Washington Evening Journal

Fairfield Ledger   Mt. Pleasant News
Neighbors Growing Together | Sep 24, 2018

Students cited for tobacco, liquor

Deputies conduct open air search with K9
Apr 26, 2018

By David Hotle, The JOURNAL


WELLMAN — According to the Washington County call log, there were four incidents Wednesday where students at Mid-Prairie High School were cited by the Washington County Sheriff’s office for possession of tobacco or possession of alcohol in their vehicles.

The log said at 9:39 a.m. an officer reported being out at Mid-Prairie High School with a student in possession of tobacco in a vehicle.

A juvenile was cited for possession of tobacco under the legal age. Another juvenile was cited at 9:47 a.m. for the same offense.

At 10:09 a.m. a juvenile was cited for possession of tobacco under the legal age second offense and possession of alcohol under the legal age.

At 10:16 a.m. Jason Michael Tew, 18, of Kalona, was cited for possession of alcohol under legal age after alcohol was discovered in his vehicle.

Washington County Sheriff’s Department chief deputy Shawn Ellingson said today that the tobacco and alcohol were located during a K-9 sweep of the Mid-Prairie High School parking lot.

He said that through the investigation of some K-9 alerts, the other items were located. He said that sheriff’s department K9s aren’t trained specifically to sniff out either tobacco or alcohol.

“There were no charges for any kind of drugs,” he said. “While we were on the scene we came across these other things. We didn’t go there for alcohol or tobacco, it just happened that while we were there, the school happened to come across these other things and we dealt with them.”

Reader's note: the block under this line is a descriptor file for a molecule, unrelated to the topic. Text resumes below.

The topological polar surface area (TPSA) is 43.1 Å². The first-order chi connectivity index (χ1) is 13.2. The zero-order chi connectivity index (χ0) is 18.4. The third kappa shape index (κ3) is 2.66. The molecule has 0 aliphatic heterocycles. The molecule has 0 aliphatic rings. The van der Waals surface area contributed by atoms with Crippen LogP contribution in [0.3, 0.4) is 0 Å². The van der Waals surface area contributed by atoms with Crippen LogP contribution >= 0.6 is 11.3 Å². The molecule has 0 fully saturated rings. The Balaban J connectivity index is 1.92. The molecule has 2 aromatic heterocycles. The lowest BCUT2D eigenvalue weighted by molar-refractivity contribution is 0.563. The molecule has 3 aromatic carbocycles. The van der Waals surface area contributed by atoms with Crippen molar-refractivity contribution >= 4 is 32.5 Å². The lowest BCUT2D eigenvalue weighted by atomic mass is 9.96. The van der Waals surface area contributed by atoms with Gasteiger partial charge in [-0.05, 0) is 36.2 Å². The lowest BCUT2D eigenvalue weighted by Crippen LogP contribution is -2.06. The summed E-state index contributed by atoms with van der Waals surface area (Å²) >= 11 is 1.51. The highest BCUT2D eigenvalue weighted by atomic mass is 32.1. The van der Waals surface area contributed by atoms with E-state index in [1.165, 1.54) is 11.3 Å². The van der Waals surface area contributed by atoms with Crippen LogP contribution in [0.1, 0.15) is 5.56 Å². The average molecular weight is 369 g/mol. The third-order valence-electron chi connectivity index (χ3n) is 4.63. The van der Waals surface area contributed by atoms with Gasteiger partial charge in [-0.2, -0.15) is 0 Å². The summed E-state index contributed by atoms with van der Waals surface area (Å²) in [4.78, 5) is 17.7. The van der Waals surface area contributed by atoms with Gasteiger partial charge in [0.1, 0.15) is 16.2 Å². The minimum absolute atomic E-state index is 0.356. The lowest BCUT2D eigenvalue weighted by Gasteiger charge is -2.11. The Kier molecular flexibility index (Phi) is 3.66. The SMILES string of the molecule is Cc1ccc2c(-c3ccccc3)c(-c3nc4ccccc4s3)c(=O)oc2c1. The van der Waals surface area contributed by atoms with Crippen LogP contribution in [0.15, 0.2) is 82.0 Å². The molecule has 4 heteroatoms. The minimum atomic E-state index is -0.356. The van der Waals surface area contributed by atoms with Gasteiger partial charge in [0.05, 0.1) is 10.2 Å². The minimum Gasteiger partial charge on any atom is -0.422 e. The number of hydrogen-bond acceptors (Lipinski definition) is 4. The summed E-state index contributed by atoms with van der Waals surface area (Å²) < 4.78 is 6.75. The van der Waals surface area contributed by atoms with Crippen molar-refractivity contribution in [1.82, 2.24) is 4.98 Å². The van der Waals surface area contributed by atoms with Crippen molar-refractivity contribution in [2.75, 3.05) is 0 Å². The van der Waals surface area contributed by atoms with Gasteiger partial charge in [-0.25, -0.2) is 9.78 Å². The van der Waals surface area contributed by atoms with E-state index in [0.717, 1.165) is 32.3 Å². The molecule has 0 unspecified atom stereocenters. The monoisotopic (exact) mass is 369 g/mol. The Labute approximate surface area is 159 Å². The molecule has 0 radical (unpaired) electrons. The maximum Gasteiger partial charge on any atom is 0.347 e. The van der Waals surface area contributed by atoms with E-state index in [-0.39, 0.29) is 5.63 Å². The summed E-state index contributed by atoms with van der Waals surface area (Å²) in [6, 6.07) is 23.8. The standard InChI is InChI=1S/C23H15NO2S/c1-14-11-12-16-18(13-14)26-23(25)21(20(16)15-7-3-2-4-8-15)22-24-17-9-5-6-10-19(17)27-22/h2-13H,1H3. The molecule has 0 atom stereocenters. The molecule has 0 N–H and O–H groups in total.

Ellingson explained that the city and county have both run checks on school property for quite some time.

He said that when vehicles are parked on public property, such as a school parking lot or a public street, the police have the authority to do an “open-air search.”

Dog sniffs around the perimeter of the car are usually permissible with very little justification.

If the dog alerts, that would usually give the police probable cause to search a vehicle. Sometimes a dog will false alert for a variety of reasons.

In 2013 the U.S. Supreme Court ruled that the police need a warrant to use drug-sniffing dogs outside of a private residence without a warrant. Public property is another matter as there is no reasonable expectation of privacy.

Ellingson also said an open air search can be done at a business where the owner gives permission.

“Typically high schools call and request us,” Ellingson said. “We aren’t out there trying to drum up business. Usually the schools get ahold of us and ask us. It is a deterrent to let people know we are trying to keep a grasp on what is going on. Obviously we hope no kids get busted but it is good for them to know we are going to do it once in a while.”


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